Hong Kong pro-democracy groups and human rights organizations have condemned the jailing of three prominent activists for their role in anti-China protests in the semi-autonomous territory, as Beijing continues its crackdown on political dissidents.
Pro-democracy leaders Joshua Wong, 24; Agnes Chow, 23; and Ivan Lam, 26, were jailed Wednesday for between 7 and 13.5 months for their roles in anti-government rallies over the past year.
These are the most significant sentences for pro-democracy leaders since protests erupted last summer against China’s political and legal encroachment into Hong Kong.
All three pleaded guilty to charges. Around 100 supporters gathered outside the court ahead of the sentencing, as did a smaller number of pro-Beijing demonstrators calling for harsh sentences.
Pro-democracy groups and human rights organizations were quick to condemn the sentences, which they characterized as the Chinese Communist Party’s latest effort to crush legitimate political opposition and destroy the “one country, two systems” arrangement that has afforded Hong Kong more freedom that the mainland since it transitioned from British to Chinese rule in 1997.
In a statement sent to Newsweek, Samuel Chu—the managing director of the Hong Kong Democracy Council—said: “Beijing and Carrie Lam are using the court to make an example [of the protest leaders and send the message]: ‘Obey or spend the best part of your youth behind bars.’”
“The CCP is ready and willing to maintain control and power at all costs, even if it means imprisoning and wiping out a whole generation of Hong Kongers,” Chu said. “I am heartbroken and indignant at the treatment and immediate future of the trio—and thousands of activists like them.”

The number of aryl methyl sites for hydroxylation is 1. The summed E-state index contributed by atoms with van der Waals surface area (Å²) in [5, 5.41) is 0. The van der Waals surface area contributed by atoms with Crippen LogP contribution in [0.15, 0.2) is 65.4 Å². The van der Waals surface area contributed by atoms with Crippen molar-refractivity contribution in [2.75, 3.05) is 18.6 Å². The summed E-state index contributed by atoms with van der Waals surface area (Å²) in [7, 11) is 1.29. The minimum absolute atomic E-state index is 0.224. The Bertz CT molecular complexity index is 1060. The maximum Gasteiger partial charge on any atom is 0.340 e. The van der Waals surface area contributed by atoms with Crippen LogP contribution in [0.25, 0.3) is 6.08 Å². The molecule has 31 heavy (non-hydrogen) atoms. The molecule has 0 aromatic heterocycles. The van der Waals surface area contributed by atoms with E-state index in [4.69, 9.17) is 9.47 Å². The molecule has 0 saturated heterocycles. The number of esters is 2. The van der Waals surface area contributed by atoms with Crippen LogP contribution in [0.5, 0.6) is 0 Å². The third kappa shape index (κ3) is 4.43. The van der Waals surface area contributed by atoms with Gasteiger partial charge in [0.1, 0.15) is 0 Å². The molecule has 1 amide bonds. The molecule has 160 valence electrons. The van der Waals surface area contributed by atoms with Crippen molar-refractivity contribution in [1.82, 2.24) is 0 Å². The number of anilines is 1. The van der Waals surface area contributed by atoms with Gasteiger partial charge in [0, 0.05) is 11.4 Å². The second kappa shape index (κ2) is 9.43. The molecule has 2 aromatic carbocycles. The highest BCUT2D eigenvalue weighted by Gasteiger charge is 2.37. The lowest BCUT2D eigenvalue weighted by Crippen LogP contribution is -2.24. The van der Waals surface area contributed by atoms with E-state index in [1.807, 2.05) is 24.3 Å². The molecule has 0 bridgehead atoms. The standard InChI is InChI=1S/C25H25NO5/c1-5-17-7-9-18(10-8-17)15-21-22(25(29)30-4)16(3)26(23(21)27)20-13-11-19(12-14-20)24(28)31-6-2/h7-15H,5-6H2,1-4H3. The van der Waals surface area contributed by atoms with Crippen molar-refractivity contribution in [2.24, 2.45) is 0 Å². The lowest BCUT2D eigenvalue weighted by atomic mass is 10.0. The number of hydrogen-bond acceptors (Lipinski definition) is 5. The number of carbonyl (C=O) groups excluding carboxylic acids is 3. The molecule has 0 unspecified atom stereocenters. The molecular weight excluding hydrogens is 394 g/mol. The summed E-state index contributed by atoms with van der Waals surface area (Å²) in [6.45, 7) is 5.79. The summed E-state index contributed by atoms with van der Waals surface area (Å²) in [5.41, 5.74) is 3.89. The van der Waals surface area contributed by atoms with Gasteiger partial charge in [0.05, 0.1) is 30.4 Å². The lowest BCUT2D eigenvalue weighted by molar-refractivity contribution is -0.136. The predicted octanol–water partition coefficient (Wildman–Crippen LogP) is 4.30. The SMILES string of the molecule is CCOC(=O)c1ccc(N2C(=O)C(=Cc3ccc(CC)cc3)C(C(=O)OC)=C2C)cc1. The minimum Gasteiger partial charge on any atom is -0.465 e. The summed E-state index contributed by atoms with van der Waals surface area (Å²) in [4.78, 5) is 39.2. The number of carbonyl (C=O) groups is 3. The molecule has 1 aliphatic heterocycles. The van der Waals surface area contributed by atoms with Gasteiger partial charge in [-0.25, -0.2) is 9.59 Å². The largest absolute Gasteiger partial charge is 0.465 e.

“But as Wong wrote this week from jail—’Cages cannot lock up souls’ and the movement only grows stronger every time an activist is arrested, convicted, and jailed. HKDC condemns the harsh sentences and urges the United States and the international community to do the same.”
Nathan Law—who co-founded the now-shuttered Demosisto pro-democracy organization alongside Wong and Chow—told Newsweek the sentences are “devastating.”
Law now lives in London, having fled Hong Kong after a draconian national security law, criminalizing anti-government dissent and threatening violators with life imprisonment, was passed this summer.
“It’s an absurdly heavy sentence and the independence of the judiciary system is in doubt,” Law said. “It shows that the court once again become the suppression tool in favor to the authorities and the authority is determined to imprison prominent activists to set an example.”
Chow still faces additional charges under the national security law, accused of colluding with foreign powers; a charge that carries a maximum sentence of life in prison. Chow told Newsweek in June: “It’s never easy to fight against such a strong and powerful regime. But I really want to stay here and do something… It might be our last fight.”
So broad is the national security law that more charges against all three could follow. Hong Kong’s courts are currently clogged with cases against protesters. “Sentences could pile up,” Law said. “To be honest, I have no idea when the trio could step out of the prison.”
“I hope the international community could voice against this unjust sentencing and demand Immediate release of the trio,” Law told Newsweek. “As Joshua said before he left the courtroom—it’s not the end of the fight. We all have to stick to our roles and resist. It’s time to speak up for Hong Kong more actively.”
Human rights groups are also pushing back against China’s prosecution of pro-democracy activists. Amnesty International released a statement from its Asia-Pacific Regional Director Yamini Mishra reading: “Once again, the government has used the politically-motivated charge of ‘inciting others to protest’ to prosecute people who have merely spoken out and protested peacefully.”
“By targeting well-known activists from Hong Kong’s largely leaderless protest movement, authorities are sending a warning to anyone who dares openly criticize the government that they could be next.”